That $19,000+ estimate

If you've read VCOG's daily newsletter or VPAP's VaNews for the day (or the original sources) you've seen stories about how the Office of Attorney General said it would cost more than $19,000 to fill a FOIA request for records relating to Sweet Briar's closing. If you haven't seen the document, you can view it below.

Two things caught my eye about this response: (1) the lack of detail for the average salary of the attorneys, as well as the quoted 1,950 hours number, and (2) the faulty logic underlying the third bullet point on page 2.

On the first point, FOIA says that the government can charge for the actual cost. To prove the actual cost, the government must detail how it has arrived at that number (otherwise, how would a citizen or a judge know whether this was or wasn't the actual cost?). The AG's office, through its Compliance and Transparency Counsel Shawri King-Casey, has said the labor fee is based on all 181 attorneys being charged at a cost of their "hourly rates (based upon yearly salaries divided by 1,950 hours)" and that amount is $7,800.60.

Now, admittedly my algebra skills are a bit rusty, but this strikes me as coming from the first ring of word-problem hell. I think it means that it will cost $43.10 for each attorney, which is what $7,800.60 ÷ 181 attorneys works out to be. And that the $43.10 number is derived from an annual salary divided by this 1950 number. This likely represents the total number of hours an attorney is supposed to work -- that's 37.5 hours/week for a full 52-week year, or 39 hours/week for 50 weeks (two weeks vacation) or 40 hours for somewhere between 48 and 49 weeks (vacation and holidays).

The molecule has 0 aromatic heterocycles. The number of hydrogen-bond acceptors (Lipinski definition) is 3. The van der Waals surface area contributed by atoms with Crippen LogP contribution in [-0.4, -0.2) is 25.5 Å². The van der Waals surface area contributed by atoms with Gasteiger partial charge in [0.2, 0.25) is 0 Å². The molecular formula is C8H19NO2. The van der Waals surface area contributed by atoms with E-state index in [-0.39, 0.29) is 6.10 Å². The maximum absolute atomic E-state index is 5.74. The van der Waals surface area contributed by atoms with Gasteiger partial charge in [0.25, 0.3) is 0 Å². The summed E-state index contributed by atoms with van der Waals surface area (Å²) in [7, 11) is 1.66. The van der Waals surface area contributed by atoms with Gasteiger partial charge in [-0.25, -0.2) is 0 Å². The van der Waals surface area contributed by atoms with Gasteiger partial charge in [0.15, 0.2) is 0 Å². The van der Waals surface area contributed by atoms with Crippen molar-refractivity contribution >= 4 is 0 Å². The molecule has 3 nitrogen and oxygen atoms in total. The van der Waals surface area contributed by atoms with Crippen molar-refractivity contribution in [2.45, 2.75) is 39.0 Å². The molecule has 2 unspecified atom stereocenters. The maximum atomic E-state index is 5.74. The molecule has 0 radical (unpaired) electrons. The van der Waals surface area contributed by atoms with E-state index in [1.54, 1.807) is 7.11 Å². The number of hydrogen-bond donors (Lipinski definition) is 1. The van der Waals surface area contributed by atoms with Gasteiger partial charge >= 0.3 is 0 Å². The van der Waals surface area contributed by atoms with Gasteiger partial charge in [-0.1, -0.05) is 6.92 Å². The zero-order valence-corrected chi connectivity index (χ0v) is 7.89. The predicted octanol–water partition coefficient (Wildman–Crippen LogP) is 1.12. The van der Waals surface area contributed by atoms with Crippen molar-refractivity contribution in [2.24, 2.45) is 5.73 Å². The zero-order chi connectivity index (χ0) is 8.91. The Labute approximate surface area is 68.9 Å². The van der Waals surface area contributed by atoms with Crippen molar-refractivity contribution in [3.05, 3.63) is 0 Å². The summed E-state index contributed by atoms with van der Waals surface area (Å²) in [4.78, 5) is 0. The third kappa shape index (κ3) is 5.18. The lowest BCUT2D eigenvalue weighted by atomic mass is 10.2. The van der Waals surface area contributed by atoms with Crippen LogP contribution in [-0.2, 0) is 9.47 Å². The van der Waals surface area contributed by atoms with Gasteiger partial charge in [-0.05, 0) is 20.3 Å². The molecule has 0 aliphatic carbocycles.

But why am I trying to figure this out? Why isn't this more fully detailed in this estimate? The average salary of the 181 attorneys is (roughly) $84,045, based on a 1,950-hour work year, which works out to $43.10/hour for each attorney. For all 181 attorneys to work one hour, it costs $7,900.60.

The second point is the faulty logic. It is estimated that all 181 attorneys will need to spend 30 minutes performing a search and that will total $3,900.30. Now, it's already farily questionable to me that all 181 will need to search -- many of the 181 will undoubtedly know whether they have had contact regarding the people/topics mentioned (e.g., someone who mainly handles enviornmental questions or represents an Eastern Shore community is not likely involved with the closing of Sweet Briar College in Bedford County). But even assuming they all need to or should look, the second part says that all 181 attorneys will need to then spend two hours reviewing their results of their search. As just noted, surely there will be many of the 181 whose search will have yielded no results. What would they be reviewing for those two hours? What if an attorney produced two records. Will it take an hour a record to review them?